|Labonte's career included Brickyard win|
It’s about time. NASCAR is in desperate need of new talent, new names and new faces. One of NASCAR’s stated goals in recent years has been to attract younger fans to the sport. They’ve tried to do it with rock bands and social media, without much success. It’s a tough sell. The target audience – males 15-25 – has a hard time relating to drivers often twice their age. But that’s about to change.
The Cup career of Bobby Labonte, 49, may already be over. Phoenix was his last race of the season and he has no ride at this point for next year. He’s expressed interest in racing in some truck series events and there’s even talk he might run for Congress. I’d vote for him.
Mark Martin, 54, and Jeff Burton, 46, will be running their final race for their current teams at Homestead. Martin says this is it. Then he says he might be willing to help out a team in need, just as he did for Stewart/Haas Racing this past year. We may see him again in a car some day.
Burton says he’ll be racing part time next year, but can’t say where yet. Could be at Michael Waltrip Racing, which now indicates it will run a third car in selected races, perhaps as a development team. Burton might be a good fit for that role, provide backup for Brian Vickers, and give the team some badly needed respect. It also would provide a nice transition for Burton into a potential role as a television commentator when the new TV contracts take effect in 2015.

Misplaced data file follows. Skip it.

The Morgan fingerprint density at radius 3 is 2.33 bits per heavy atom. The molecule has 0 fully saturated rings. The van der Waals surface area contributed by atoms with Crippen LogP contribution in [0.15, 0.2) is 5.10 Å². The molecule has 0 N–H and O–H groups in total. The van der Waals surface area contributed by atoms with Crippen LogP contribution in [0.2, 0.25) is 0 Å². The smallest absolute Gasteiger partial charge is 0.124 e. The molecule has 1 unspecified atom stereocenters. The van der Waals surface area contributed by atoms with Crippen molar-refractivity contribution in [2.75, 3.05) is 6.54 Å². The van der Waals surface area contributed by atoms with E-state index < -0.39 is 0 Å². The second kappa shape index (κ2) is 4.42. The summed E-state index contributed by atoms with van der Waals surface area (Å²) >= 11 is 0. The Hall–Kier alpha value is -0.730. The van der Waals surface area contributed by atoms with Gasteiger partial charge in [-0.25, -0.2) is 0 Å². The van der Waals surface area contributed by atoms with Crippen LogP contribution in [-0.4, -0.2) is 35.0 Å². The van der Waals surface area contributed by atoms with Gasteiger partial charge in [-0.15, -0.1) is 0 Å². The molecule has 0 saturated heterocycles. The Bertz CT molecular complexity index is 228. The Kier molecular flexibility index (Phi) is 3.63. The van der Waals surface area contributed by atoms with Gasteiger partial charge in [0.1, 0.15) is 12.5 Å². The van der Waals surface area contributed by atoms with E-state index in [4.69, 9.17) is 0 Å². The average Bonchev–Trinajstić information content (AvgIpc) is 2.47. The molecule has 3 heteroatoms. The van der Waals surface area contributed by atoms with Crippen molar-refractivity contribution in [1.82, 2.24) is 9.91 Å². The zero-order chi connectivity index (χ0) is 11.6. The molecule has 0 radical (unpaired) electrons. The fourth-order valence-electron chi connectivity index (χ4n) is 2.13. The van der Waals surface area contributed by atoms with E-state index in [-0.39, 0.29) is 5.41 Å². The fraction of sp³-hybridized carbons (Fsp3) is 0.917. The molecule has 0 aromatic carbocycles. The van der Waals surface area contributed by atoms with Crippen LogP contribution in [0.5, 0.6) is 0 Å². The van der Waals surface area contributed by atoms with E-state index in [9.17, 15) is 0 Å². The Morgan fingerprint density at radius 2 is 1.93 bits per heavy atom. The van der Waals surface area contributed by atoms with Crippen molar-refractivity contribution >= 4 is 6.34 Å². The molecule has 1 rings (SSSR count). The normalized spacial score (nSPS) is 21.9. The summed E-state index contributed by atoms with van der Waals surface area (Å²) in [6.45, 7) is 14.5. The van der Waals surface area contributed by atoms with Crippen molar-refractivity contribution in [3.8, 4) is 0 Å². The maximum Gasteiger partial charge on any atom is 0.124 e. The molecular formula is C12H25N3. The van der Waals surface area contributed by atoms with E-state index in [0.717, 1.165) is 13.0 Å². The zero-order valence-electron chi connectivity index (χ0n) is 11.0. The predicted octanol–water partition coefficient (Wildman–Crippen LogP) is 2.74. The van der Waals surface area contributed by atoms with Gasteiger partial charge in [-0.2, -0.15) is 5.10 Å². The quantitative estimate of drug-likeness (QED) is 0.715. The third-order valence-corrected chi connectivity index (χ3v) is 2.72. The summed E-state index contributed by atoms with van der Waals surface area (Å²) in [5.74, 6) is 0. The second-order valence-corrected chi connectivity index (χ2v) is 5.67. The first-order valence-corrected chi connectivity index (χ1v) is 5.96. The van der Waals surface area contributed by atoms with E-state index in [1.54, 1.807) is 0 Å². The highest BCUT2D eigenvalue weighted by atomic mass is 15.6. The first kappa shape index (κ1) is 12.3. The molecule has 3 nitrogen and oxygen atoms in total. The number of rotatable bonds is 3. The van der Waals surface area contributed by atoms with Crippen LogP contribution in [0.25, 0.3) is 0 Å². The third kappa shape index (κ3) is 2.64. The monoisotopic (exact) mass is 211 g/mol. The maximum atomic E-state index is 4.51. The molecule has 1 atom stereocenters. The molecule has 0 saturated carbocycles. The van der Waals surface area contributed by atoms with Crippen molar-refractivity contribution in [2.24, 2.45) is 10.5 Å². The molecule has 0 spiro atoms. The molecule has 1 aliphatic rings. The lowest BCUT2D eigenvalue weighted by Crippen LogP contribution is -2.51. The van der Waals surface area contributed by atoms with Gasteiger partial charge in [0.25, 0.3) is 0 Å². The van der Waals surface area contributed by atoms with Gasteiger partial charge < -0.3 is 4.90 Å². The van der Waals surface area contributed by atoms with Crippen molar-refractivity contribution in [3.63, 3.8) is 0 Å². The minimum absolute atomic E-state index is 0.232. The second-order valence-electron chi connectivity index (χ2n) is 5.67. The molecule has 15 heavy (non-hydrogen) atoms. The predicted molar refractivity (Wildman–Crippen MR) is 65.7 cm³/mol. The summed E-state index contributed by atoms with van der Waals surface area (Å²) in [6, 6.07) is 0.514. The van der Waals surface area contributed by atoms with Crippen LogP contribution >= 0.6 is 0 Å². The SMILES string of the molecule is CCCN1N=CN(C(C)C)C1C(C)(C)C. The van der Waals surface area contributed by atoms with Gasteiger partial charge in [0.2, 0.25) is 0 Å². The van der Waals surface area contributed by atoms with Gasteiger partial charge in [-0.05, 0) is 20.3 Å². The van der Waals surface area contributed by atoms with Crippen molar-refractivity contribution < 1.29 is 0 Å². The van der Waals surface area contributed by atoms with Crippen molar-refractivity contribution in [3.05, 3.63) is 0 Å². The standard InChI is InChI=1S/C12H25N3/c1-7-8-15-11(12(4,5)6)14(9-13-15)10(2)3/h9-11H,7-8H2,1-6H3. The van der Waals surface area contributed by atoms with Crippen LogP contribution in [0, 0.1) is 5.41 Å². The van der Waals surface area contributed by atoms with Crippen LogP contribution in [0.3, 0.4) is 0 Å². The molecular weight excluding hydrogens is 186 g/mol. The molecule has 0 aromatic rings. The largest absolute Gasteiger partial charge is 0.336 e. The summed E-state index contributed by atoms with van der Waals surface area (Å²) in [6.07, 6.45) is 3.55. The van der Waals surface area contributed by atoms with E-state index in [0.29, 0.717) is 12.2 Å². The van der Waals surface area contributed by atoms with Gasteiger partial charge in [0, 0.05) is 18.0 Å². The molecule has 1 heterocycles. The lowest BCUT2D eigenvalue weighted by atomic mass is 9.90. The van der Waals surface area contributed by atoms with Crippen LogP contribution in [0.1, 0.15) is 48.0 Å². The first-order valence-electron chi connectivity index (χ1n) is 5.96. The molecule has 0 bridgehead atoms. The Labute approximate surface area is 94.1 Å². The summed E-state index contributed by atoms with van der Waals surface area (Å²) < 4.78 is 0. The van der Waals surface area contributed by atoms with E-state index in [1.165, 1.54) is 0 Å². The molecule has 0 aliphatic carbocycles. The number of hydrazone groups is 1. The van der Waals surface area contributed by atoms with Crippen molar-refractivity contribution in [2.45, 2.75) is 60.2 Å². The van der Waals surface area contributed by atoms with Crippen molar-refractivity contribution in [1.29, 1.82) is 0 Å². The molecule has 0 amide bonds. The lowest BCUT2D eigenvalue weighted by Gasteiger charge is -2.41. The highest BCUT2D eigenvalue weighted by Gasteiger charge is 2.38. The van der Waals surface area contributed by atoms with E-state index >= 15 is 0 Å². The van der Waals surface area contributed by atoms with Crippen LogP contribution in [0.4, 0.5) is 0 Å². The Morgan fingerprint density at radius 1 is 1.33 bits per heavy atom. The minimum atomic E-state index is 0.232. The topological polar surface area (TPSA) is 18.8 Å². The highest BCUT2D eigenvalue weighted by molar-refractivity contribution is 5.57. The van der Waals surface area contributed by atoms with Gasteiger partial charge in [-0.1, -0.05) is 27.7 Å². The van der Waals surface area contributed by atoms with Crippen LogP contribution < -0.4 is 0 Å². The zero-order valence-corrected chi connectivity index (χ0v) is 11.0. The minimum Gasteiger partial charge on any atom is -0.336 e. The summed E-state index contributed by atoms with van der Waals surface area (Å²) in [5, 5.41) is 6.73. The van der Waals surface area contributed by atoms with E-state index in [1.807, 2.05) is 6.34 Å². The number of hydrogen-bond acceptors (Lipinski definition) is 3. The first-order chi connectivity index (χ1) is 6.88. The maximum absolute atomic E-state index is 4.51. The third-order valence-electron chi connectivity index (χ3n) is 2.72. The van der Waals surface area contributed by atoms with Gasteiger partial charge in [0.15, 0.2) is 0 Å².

Also presumably running his final NASCAR race at Homestead will be Juan Pablo Montoya, 38, who is returning to IndyCar racing after being pushed out of his seat at Ganassi Racing.
Replacing Labonte is A. J. Allmendinger, 31. Burton is being moved aside by Austin Dillion, 23, the grandson of Richard Childress. And Kyle Larson, 23, will be running Montoya’s No. 42 next year. Larson, a sprint car graduate, is a can’t miss according to Jeff Gordon and Tony Stewart.
Most of NASCAR’s current Cup stars are best described as being in their mid-30s. The group includes Jimmie Johnson, Kasey Kahne, Carl Edwards, Kevin Harvick, Kurt Busch, Ryan Newman, Denny Hamlin, Jamie McMurry, Clint Bowyer, Marcos Ambrose and Martin Truex, Jr. A few are in their 40s, including Jeff Gordon, Matt Kenseth, Tony Stewart and Greg Biffle.
Brad Keselowski and Kyle Busch are both 28. There’s David Regan and Aric Almirola, but I’m not sure many would put them in the same class as the first two. Trevor Bayne, 22, is still looking for a fulltime ride. After that, not much. The door is wide open.
We actually saw the transition begin this year. Ricky Stenhouse, Jr. 26, replaced Kenseth, 41, when he jumped to Joe Gibbs Racing. And Joey Logano, still only 23 even though he’s been around six years, moved ahead of Sam Hornish, 34, at Penske Racing.
Waiting in the wings is a host of drivers who have shown they deserve a crack at the next level. They include Parker Kligerman (23), Joey Coulter (23), James Buescher (23), Jeb Burton (21), Austin’s little brother Ty Dillion (21), Darrell “Bubba” Wallace (20), Ross Kenseth (20), Ross Chastain (20) and Alex Bowman (20). Then there’s the Kiddie Korps – perhaps the most talented bunch of them all – teenagers Ryan Blaney (19), Chase Elliott (17) and Erik Jones (17).
Many of the youngsters have contracts as development drivers for major teams. It remains to be seen, however, how much longer those teams will be to keep these drivers down on the farm after they’ve had a taste of Sprint Cup action. Blaney, a Penske development driver, will move up to Nationwide next year as Roger makes the tough decision to bump Hornish yet again. Chip Ganassi had to make a similar call with Larson and Montoya.
We’re liable to see more of those tough decisions in the next couple of years. Elliott is tied to Hendrick Motorsports and is seen by many as Jeff Gordon’s replacement. But what happens if Gordon isn’t ready to move on with Elliott is ready to move up? Hendrick would no doubt stand with Gordon. But some of the others, I’m not so sure.